May 3, 2011 / Creative Writing
Mary Van Denend reflects on Simone Weil’s “Waiting for God,” a seminal piece on Weil’s understandings of grace, affliction, and our “sacred longing” for God.
October 8, 2003
I remember the first time I heard the f-word. Bass Hilton had said it in reference to something I had allegedly done. I was riding my bike around the neighborhood, dodging tree roots and cracks in the sidewalks when I noticed him. He had dark brown hair, dull brown eyes, and a gap between his two front teeth. I think he just wanted an excuse to say it, and an excuse to talk to someone new.
Bass lived five houses down, on the corner, and was a year older than me. He was in my grade though, a victim of another f-word; failed. I can think of an instance in my first grade class when Bass was in trouble for sniffing rubber cement. He would brush it on just above his upper lip so the fumes had no where to go but straight into his nostrils. All the memories I have of Bass are pretty much like that. Bass always wore a black leather jacket. He probably got it, or maybe stole it, from a flea market somewhere. Back then though, I thought it was beautiful. In fact, my best friend at the time and I created a song and dance that included references to Bass’ leather. He liked our song. I don’t know why we did it, maybe because when you’re a kid you like to help and you’ll do anything to make someone smile.
Bass’ real name was Israel, but no one except teachers and the principal called him that. His father gave him that nickname for some reason. I never once saw Bass’ father, his mother only a handful of times. I never went into his house either, probably because Bass was never there. I used to wonder sometimes where he would go, what he would do, and why his parents didn’t care. Second grade came around and Bass was in my class again. We sat next to each other. Mrs. Brown put him there hoping I would be a good influence on him. I couldn’t explain exactly what that meant so life continued as it always had. Bass kept getting in trouble, skipping school, getting in fights, telling stories at the bus stop, and swearing.
“Hey, look at this,” Bass said at the bus stop one morning. He pulled out a cigarette from his leather jacket. “I’m saving this for after school.”
I don’t know if he ever smoked that cigarette. We were only in second grade and as much as life had hardened Bass, he was still just a kid. One morning I walked into class and the teacher was standing over Bass at his desk. It seemed there was some sort of problem with Bass’ leather jacket. Mrs. Brown no longer wanted him to wear it during class. He wouldn’t take it off though. I thought his behavior was typical, I knew he’d never take that jacket off for some teacher.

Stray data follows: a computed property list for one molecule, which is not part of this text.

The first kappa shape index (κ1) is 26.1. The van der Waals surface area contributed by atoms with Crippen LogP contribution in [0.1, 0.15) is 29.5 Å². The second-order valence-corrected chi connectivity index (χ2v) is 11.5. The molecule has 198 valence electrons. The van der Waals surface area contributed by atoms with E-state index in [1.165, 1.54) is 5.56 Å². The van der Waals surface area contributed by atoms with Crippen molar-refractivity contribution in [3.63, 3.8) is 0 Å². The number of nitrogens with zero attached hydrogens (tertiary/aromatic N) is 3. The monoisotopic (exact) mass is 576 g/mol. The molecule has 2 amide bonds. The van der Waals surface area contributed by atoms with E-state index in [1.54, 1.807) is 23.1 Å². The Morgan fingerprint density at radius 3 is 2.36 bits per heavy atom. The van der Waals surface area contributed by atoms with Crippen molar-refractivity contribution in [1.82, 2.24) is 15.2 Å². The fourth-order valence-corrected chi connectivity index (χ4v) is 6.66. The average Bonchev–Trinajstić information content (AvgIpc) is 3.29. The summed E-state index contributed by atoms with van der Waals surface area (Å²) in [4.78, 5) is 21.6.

“Israel, take that jacket off NOW.”
At first he was angry, but suddenly as if something just quit inside him, he quietly said, “Please.”
Seeing that Bass was in second grade and Mrs. Brown was a large woman, she eventually won. The jacket came off and went in the closet. Bass sat uneasily at his desk next to me. He kept his right arm under the desk top. It was Tuesday so we had a spelling test, Bass was right handed. An inward battle the likes of which I’ll never know went on in Bass that morning. When he finally brought his arm out, I saw several round, scabbed sores that I later recognized as cigarette burns. I didn’t understand that. Bass left for a while. I saw him again in fourth grade, fighting the same friend of mine who made the song and dance for Bass back in first grade. He left for a while again until high school. He had been at Wood’s, a juvenile detention center, and Boy’s School off and on during that time. By now, Bass and I only occasionally said `hi’ in the halls. There was nothing to really talk about. Besides, I didn’t really fit with his crowd anymore. I was no angel, but Bass was over the edge. Gaps that are small when you’re small grow with time too. There were a few times in the alley next to the school where we would sneak for a smoke after lunch that I found myself face to face with Bass again. He’d tell me a few stories about the crimes he’d committed or of juvie. Most of the time, however, he said little, except for once.
I had moved from the old neighborhood across town but the news still reached me. Bass’ father had committed suicide a couple weeks back. That is what Bass told me about in the alley after lunch. He said that his dad had taken a shotgun and locked himself in the garage. He put the barrel in his mouth and blew his brains out.” I found him,” Bass said. He told me of the pool of blood and the body and of how there was no letter, no reason, and no explanation.
In the spring of that same year Bass died too. He was in a car accident. He was going around 100 miles per hour when he careened off the twisting road into a huge oak tree. His body was thrown some 60 feet. Bass laid on the road, battered, bruised, cut, and torn. The funeral should have been closed casket.
This past summer I walked through the old neighborhood. I saw the exact spot where Bass first cursed at me. I saw his house and the garage. I thought about the hand life dealt Bass and why mine was better. I can’t figure out why life is so hard, why Bass’ life was so hard. I don’t know what Bass would say about all this, or to me, but if I ever see him again, I’ll tell him I love his leather.